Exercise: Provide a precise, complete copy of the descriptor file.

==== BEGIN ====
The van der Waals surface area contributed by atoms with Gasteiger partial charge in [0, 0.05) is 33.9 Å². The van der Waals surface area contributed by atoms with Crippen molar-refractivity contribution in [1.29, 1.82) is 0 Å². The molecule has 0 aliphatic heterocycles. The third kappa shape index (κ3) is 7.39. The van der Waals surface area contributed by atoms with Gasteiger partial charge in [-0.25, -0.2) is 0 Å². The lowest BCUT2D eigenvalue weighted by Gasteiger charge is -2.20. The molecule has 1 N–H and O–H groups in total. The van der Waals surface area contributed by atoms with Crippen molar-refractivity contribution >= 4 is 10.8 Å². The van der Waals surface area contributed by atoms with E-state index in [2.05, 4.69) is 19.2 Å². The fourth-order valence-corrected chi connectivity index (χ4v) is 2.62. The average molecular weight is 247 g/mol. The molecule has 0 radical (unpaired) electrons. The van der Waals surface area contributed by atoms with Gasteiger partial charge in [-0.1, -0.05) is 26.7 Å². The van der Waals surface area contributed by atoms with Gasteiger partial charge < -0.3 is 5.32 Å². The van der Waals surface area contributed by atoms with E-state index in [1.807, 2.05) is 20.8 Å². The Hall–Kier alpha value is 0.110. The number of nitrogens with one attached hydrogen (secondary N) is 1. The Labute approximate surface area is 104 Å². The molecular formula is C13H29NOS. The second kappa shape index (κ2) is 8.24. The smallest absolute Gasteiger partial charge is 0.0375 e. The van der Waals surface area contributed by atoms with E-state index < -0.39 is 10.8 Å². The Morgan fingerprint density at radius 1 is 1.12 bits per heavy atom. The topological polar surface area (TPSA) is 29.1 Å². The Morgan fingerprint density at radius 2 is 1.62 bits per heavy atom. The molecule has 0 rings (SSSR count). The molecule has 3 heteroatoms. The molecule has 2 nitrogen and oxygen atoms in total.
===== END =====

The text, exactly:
The van der Waals surface area contributed by atoms with Gasteiger partial charge in [0, 0.05) is 33.9 Å². The van der Waals surface area contributed by atoms with Crippen molar-refractivity contribution in [1.29, 1.82) is 0 Å². The molecule has 0 aliphatic heterocycles. The third kappa shape index (κ3) is 7.39. The van der Waals surface area contributed by atoms with Gasteiger partial charge in [-0.25, -0.2) is 0 Å². The lowest BCUT2D eigenvalue weighted by Gasteiger charge is -2.20. The molecule has 1 N–H and O–H groups in total. The van der Waals surface area contributed by atoms with Crippen molar-refractivity contribution >= 4 is 10.8 Å². The van der Waals surface area contributed by atoms with E-state index in [2.05, 4.69) is 19.2 Å². The fourth-order valence-corrected chi connectivity index (χ4v) is 2.62. The average molecular weight is 247 g/mol. The molecule has 0 radical (unpaired) electrons. The van der Waals surface area contributed by atoms with Gasteiger partial charge in [-0.1, -0.05) is 26.7 Å². The van der Waals surface area contributed by atoms with Gasteiger partial charge < -0.3 is 5.32 Å². The van der Waals surface area contributed by atoms with E-state index in [1.807, 2.05) is 20.8 Å². The Hall–Kier alpha value is 0.110. The number of nitrogens with one attached hydrogen (secondary N) is 1. The Labute approximate surface area is 104 Å². The molecular formula is C13H29NOS. The second kappa shape index (κ2) is 8.24. The smallest absolute Gasteiger partial charge is 0.0375 e. The van der Waals surface area contributed by atoms with E-state index < -0.39 is 10.8 Å². The Morgan fingerprint density at radius 1 is 1.12 bits per heavy atom. The topological polar surface area (TPSA) is 29.1 Å². The Morgan fingerprint density at radius 2 is 1.62 bits per heavy atom. The molecule has 0 rings (SSSR count). The molecule has 3 heteroatoms. The molecule has 2 nitrogen and oxygen atoms in total.